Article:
Grain farmers and transporters have been warned again on the biosecurity risks of allowing grain to spill on the sides of roads.
It is also illegal.
Agriculture Victoria grains biosecurity officer Jim Moran said spilt grain provides an untreated, unmonitored, unmanaged and very attractive site for stored grain insects and disease pests to thrive.
He said those pests can spread into neighbouring paddocks and farms, creating a significant biosecurity risk.
"Dumped grain can be a food source for birds and vermin such as mice and wild pigs which build in number and infest and damage nearby crops and grain storages," Mr Moran said,
"Vermin can also carry seed to other areas where it becomes a weed or vector for pests and diseases.
"As the grain germinates it provides an ideal green bridge for the early build-up of fungal diseases such as rusts, which cause substantial yield loss to grain growers.
"These illegal grain dumps are often found along transport corridors to and from ports.
"They provide an ideal pathway for hitch hiker pests to make their way from an urban port to a farm, where they can become established in the grain production system."
Authorities say they are away some of the grain is not accidentally but deliberately tipped out to allow trucks to meet weight limits.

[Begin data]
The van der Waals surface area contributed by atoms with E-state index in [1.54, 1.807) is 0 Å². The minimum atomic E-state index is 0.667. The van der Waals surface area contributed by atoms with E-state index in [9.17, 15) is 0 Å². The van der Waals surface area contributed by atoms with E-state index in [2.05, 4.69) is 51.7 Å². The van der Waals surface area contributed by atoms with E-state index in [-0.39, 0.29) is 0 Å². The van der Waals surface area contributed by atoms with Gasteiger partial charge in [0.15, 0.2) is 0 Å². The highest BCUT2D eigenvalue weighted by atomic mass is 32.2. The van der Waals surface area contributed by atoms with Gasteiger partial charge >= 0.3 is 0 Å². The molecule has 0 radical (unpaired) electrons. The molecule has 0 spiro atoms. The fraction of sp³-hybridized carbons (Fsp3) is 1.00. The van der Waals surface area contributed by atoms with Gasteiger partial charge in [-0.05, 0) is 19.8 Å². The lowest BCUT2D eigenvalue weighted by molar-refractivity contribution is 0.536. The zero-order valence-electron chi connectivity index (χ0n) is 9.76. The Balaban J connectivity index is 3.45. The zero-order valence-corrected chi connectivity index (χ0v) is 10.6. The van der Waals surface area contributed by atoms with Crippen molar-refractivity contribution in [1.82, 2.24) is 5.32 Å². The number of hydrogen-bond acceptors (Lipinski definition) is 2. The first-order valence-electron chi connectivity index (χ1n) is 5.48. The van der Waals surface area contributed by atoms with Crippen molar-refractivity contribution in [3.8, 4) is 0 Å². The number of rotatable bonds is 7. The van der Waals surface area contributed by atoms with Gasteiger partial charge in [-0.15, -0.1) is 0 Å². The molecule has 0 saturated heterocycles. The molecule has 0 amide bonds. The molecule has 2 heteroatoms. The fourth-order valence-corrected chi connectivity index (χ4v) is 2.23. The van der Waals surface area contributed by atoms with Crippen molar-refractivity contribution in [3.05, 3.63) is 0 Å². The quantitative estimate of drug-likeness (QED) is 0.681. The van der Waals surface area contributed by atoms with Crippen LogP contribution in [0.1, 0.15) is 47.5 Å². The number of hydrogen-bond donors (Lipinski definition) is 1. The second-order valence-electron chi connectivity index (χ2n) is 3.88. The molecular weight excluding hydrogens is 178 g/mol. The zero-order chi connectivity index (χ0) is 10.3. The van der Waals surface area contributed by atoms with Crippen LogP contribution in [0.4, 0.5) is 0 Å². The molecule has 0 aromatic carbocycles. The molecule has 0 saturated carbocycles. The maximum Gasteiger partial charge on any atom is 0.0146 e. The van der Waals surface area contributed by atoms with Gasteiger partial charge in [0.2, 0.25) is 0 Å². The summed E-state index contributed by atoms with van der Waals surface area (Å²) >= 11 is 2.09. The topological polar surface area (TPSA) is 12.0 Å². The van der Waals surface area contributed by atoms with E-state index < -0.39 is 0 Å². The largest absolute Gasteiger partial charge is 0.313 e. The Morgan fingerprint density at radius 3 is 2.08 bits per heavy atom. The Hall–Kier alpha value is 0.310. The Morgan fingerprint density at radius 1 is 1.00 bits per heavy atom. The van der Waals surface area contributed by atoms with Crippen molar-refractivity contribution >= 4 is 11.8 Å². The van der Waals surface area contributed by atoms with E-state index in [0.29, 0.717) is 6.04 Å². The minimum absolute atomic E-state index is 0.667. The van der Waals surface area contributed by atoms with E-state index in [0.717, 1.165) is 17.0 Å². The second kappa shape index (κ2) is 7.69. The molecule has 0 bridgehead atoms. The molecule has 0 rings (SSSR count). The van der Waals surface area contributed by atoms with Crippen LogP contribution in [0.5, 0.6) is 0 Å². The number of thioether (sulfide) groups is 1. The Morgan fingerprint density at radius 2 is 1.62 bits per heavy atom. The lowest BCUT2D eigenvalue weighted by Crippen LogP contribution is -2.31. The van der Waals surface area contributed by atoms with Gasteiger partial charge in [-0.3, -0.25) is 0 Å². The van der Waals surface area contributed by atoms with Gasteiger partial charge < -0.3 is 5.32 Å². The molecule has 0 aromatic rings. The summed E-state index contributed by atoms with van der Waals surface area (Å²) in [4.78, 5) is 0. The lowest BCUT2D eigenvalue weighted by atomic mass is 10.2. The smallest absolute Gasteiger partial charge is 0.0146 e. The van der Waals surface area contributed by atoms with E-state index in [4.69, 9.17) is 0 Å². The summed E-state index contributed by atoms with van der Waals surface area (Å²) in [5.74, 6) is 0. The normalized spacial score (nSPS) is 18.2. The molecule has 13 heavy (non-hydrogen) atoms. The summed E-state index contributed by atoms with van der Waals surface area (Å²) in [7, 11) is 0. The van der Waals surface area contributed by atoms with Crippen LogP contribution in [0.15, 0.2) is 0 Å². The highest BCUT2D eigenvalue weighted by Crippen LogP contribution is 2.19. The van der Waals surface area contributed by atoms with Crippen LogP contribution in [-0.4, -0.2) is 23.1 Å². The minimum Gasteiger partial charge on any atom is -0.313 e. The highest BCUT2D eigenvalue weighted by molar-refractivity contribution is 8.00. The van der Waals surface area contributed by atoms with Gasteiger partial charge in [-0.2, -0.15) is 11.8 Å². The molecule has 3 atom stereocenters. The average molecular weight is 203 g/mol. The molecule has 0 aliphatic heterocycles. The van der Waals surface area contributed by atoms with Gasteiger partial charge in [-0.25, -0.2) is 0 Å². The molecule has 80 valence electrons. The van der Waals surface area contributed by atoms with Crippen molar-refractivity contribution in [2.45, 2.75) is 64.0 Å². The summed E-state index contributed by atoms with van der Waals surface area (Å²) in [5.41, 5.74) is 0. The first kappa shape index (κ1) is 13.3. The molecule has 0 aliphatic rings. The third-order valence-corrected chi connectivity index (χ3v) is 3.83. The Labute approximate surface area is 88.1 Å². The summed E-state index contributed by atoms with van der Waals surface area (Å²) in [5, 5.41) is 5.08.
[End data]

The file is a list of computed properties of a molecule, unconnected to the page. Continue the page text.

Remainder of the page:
"Some transporters are concerned about having excess weight and compliance with the Heavy Vehicle National Law, which is considered a breach of their chain of responsibility," Mr Moran said.
Grain is also dumped in smaller quantities at roadsides by drivers who have delivered to sea ports or other grain receival sites and are unable to find facilities to sweep out trucks and trailers.
Cleaning the truck out is a requirement under the Transport Code of Practice before they can backload with fertiliser or other commodities from a different facility.
Mr Moran said he urged people to undertake some simple actions and reduce the risks of grain being dumped on the roadside.
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"To avoid overloading a more accurate measure of weight is required.
"This could include installing a permanent or temporary on-farm weighbridge, gaining access to a nearby off-site weighbridge, using an on-board, over the axles or suspension-mounted vehicle scale, or simple visual methods proven to reduce overloading."
The National Heavy Vehicle Regulator (NHVR) states; under COR, complying with transport law is a shared responsibility and all parties in the road transport supply chain are responsible for preventing breaches. That means anybody, not just the driver.
Ensuring trucks come clean and go clean is also vital.
"While this is an ongoing matter between the grains industry and receival sites, if there is grain left over that needs to be disposed of, do so safely," Mr Moran said.
"It can be burned, buried or bagged and reused, perhaps as livestock feed if it is uncontaminated."
Mr Moran said there should be no residual grain left in the trailer that needs to be dumped prior to picking up a new delivery.
"Growers should also have a designated clean-down area which can be monitored regularly for volunteer plants, weeds or pests."
"If you witness roadside grain dumping, you should report it to the Environment Protection Authority using their reporting App.
More information on the Grain Trade Australia Code of Practice can be found at graintrade.org.au/grain-industry-codes
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